The USDA Has Made An App That Notifies You When Your Food Is About To Go Bad

Stop wasting food, please!

It’s a perennial kitchen question: Can I eat it? If you accidentally left bacon out on the counter overnight, or your fridge suddenly broke, or you’ve been stuck in traffic with a birthday cake for hours, a new app will tell you if that food is safe to eat and you can save it from the trash. The app also sends reminders when groceries are about to expire.


The app, called Foodkeeper, is an updated version of a long food safety brochure developed by the USDA with Cornell University and the nonprofit Food Marketing Institute. “We thought, why not make it a little more interactive?” says Chris Bernstein, team lead for food safety education at USDA.

After a trip to the grocery store, someone can enter some items in the app, which automatically calculates how long they’ll last, and then sends a notification so you have time to use it before it goes bad.

“I use it for items I’m not going to use right away–something that’s going to sit around in my pantry for a while or some produce I might forget to use,” Bernstein says. “Say I bought flour, which is usually good for 1.5 to 2 years. I can guarantee in 1.5 years, I’m not going to remember when I bought that flour.”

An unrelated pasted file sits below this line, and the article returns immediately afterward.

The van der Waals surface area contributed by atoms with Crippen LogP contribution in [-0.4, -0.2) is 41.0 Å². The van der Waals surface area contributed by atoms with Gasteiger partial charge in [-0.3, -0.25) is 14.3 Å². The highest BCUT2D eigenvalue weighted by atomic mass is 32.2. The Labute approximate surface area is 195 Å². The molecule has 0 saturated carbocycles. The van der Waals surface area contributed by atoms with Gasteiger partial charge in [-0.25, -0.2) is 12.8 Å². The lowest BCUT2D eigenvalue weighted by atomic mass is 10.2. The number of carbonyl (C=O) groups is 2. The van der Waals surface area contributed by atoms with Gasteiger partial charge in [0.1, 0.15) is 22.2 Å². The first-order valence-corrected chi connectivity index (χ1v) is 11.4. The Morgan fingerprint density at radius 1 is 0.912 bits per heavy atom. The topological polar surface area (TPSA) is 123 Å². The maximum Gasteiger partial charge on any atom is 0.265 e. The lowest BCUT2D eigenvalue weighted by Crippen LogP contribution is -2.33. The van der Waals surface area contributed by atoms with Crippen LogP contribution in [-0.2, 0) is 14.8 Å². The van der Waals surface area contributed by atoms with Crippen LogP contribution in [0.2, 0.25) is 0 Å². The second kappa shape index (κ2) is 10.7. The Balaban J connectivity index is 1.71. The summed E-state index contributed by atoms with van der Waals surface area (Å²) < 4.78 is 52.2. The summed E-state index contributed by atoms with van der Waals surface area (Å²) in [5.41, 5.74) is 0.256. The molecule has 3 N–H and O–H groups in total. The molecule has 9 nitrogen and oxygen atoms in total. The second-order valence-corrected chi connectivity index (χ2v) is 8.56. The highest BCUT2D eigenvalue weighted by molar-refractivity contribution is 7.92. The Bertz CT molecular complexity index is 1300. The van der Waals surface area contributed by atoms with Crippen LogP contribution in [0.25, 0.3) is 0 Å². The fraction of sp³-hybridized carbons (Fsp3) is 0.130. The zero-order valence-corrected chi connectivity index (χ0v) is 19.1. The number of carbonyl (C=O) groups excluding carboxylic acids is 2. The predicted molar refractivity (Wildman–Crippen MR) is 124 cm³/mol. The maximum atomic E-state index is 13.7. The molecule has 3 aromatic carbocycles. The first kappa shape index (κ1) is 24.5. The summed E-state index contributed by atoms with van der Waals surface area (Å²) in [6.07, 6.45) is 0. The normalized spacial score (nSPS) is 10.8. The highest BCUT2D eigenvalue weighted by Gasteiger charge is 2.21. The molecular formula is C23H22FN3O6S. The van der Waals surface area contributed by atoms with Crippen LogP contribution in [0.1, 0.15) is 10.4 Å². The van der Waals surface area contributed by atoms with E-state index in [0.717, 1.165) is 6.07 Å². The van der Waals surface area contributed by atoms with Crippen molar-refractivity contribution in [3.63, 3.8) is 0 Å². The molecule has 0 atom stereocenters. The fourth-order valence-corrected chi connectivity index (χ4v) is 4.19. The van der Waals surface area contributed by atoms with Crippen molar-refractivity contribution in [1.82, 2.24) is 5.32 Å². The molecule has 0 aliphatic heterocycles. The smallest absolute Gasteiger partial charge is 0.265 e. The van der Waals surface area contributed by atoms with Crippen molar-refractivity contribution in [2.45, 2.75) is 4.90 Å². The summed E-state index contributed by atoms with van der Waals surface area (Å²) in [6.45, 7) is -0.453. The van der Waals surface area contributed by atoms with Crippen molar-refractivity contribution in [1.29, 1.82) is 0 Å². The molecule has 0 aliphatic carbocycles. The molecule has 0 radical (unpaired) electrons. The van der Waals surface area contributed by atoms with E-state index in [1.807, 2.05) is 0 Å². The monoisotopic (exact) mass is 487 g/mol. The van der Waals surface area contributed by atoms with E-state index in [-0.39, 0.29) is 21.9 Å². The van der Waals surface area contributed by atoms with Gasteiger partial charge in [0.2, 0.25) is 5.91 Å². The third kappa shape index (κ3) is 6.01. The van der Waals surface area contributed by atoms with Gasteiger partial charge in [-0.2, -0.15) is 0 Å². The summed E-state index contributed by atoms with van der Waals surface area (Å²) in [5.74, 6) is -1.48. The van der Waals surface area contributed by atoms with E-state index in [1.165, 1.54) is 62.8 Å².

The app also answers questions whenever someone’s worried that they’ve mishandled food. Bernstein used it on a recent drive from D.C. to Buffalo, New York, after getting stuck in a snowstorm for 12 hours with his snack, a bag of grapes. He popped open the app, which told him grapes could be unrefrigerated for 24 hours.

“It saved me money, because I would have just thrown that food away,” Bernstein says. “Instead, we ate that for breakfast and didn’t have to go out.”

The app’s larger goal is to help chip away at the country’s giant consumer food waste problem. Americans throw out about 25% of the food they buy, with average families spending as much as $2,275 a year on food that ends up in landfills.


“Our hope is that by providing an application that can really educate consumers about the safety and quality of food and appropriate timetables, they’ll be able to purchase more appropriate quantities, instead of purchasing huge quantities of stuff that may go bad,” Bernstein says. “With the notifications on the calendar, it will also remind folks to use those products that may be approaching the end of their lifespan, so we can really reduce food waste as a whole.”

The app also helps circumvent unhelpful food labeling. “We get questions about best by, sell by, use by–there are so many terms that organizations put on food, and it’s not always clear what they mean,” says Bernstein. “Often consumers think the sell by date means the food should be tossed by that date, when that isn’t for consumers at all. Even some foods with dates for consumers can be used after that date–and that’s what we hope they learn with this app.”

The app is available in Apple and Android versions.

About the author

Adele Peters is a staff writer at Fast Company who focuses on solutions to some of the world's largest problems, from climate change to homelessness. Previously, she worked with GOOD, BioLite, and the Sustainable Products and Solutions program at UC Berkeley.